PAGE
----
While most shipwreck archaeology has used bathymetric datasets produced by sonar and radar instruments, which are collected from boats or submerged vessels, some researchers have utilized bathymetric datasets collected from the air, specifically Lidar.

Lidar (light detection and ranging) data, collected using pulses of light to record 3D surfaces, has made headlines within archaeology for its ability to detect cities hidden under jungle and forest canopies. However, there are actually two kinds of Lidar data: topographic Lidar (which is used to locate features on land), and bathymetric Lidar (which can penetrate water and map shallow ocean floors). Archaeologists have used bathymetric Lidar to detect shipwrecks in shallow waters around the world. One limitation of Lidar, however, is that the water must be calm and clear for proper data collection.

The ‘Big Data’ Problem and Underwater Archaeology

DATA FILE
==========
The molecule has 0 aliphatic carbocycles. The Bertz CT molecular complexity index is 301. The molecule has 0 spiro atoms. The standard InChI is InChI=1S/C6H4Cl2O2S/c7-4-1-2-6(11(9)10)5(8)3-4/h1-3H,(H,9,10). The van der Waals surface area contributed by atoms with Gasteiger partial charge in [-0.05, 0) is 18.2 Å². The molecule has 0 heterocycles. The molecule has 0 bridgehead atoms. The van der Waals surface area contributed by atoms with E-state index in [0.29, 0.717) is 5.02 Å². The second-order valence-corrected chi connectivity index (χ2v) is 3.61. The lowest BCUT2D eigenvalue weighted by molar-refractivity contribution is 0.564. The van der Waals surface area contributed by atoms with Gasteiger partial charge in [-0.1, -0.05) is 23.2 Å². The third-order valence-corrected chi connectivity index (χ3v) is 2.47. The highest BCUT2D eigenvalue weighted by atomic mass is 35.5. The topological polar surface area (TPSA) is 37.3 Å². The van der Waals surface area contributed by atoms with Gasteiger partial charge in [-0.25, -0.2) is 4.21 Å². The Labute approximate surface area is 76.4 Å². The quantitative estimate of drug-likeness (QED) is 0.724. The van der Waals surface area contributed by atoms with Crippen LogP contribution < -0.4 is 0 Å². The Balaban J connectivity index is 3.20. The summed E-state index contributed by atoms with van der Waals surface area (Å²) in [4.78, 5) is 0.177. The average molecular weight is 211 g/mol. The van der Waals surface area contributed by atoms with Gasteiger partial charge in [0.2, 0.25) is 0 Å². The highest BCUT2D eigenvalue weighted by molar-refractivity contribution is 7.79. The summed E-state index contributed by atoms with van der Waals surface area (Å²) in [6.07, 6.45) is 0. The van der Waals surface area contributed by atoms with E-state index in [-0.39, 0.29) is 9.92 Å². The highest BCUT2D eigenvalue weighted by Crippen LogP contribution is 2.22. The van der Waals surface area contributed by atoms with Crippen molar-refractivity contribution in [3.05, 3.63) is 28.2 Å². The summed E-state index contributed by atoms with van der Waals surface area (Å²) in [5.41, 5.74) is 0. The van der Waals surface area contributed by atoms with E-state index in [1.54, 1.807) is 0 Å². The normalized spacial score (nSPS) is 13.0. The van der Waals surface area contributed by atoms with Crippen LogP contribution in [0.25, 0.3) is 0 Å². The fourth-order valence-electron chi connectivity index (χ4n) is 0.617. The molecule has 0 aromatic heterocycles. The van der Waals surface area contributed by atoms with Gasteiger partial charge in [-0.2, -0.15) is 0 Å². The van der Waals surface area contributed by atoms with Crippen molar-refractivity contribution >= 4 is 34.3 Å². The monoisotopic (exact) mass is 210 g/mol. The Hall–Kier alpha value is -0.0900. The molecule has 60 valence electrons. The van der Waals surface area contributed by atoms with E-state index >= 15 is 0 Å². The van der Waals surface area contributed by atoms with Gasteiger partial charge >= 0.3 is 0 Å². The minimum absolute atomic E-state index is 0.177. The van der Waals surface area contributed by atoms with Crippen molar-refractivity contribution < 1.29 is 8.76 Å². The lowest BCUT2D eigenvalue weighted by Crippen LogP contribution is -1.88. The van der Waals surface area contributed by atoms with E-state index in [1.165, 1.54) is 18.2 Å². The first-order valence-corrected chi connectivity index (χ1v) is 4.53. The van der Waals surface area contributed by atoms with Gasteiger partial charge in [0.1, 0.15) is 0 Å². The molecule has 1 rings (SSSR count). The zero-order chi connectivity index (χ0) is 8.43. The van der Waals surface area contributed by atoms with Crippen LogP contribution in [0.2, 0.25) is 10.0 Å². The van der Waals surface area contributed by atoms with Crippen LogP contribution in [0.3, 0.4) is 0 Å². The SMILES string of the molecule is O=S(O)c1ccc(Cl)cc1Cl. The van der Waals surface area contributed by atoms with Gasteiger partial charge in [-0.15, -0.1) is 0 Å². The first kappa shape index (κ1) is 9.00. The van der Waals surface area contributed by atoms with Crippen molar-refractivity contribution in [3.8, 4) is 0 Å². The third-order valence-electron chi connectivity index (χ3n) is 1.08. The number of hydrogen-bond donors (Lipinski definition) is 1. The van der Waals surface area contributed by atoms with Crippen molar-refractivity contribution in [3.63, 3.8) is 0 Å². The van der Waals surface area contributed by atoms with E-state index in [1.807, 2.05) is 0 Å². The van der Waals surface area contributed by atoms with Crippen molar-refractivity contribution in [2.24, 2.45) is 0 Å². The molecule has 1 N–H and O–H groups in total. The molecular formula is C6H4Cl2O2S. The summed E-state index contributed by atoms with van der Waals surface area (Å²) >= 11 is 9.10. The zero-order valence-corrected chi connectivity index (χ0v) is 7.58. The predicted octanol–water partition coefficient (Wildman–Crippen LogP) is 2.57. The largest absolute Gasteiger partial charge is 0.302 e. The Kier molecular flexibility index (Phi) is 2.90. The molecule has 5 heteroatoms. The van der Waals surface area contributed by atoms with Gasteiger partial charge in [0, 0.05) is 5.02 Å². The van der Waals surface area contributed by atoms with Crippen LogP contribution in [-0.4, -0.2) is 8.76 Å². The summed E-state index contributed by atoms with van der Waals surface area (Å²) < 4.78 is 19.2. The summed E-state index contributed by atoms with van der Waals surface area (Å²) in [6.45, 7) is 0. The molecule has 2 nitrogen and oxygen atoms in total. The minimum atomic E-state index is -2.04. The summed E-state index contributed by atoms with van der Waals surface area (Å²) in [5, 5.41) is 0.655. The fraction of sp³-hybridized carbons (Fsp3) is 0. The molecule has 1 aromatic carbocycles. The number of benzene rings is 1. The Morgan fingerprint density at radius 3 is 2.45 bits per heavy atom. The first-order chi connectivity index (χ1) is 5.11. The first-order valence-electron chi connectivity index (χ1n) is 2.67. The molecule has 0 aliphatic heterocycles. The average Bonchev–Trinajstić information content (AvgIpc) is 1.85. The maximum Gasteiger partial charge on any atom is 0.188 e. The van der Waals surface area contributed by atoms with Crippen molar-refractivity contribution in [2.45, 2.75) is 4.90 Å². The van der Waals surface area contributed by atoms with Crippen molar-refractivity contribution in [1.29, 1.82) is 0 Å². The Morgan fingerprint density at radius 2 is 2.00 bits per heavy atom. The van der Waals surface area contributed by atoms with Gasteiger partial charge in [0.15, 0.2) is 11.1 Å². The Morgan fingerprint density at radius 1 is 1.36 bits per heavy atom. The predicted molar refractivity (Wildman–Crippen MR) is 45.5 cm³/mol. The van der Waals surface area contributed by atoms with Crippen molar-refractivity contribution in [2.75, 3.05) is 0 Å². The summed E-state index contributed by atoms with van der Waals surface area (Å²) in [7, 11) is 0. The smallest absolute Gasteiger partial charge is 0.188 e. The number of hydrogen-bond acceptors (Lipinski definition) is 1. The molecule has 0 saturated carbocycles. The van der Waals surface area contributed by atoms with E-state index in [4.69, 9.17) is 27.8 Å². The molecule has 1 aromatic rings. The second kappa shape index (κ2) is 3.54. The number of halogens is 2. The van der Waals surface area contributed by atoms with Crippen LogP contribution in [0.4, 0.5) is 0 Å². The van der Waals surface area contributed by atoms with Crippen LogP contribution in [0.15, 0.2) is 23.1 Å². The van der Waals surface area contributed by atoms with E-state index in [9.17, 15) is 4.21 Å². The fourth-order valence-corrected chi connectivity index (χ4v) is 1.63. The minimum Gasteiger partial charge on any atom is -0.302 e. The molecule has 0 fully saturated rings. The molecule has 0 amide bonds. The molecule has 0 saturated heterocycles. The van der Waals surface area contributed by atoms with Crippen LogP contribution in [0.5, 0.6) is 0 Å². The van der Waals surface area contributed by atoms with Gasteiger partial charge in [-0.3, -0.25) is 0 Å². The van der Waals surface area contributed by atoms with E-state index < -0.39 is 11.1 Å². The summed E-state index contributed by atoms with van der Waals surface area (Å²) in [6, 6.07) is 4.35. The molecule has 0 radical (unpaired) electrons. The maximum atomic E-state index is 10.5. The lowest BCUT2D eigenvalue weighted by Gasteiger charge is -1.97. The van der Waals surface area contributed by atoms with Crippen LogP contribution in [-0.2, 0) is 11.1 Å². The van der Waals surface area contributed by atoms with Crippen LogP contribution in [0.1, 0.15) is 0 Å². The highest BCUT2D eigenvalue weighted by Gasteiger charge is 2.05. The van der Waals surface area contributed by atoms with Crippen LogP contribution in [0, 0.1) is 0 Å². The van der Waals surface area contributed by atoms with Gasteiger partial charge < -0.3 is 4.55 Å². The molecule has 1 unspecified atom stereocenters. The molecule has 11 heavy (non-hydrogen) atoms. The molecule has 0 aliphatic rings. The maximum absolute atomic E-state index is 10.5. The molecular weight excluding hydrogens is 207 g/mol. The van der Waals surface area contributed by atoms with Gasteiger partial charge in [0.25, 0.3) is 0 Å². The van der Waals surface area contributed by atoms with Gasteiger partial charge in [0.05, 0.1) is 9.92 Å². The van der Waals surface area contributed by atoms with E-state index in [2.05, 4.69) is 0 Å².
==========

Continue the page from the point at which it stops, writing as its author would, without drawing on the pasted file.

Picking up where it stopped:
The use of 3D data like bathymetry and topography has improved researchers’ ability to detect objects in image datasets.
Shipwrecks, which appear as mounds at the ocean’s bottom, can therefore be identified based on their depth compared to the surrounding ocean floor.
However, the ocean is vast, and recording shipwrecks and other features by hand is extremely time consuming and expensive. To this end, there are many different methods that can be used to automatically extract information from images.

The use of AI and machine learning methods have become increasingly popular as they can be extremely precise, but these methods are also very complicated and require high levels of processing power to implement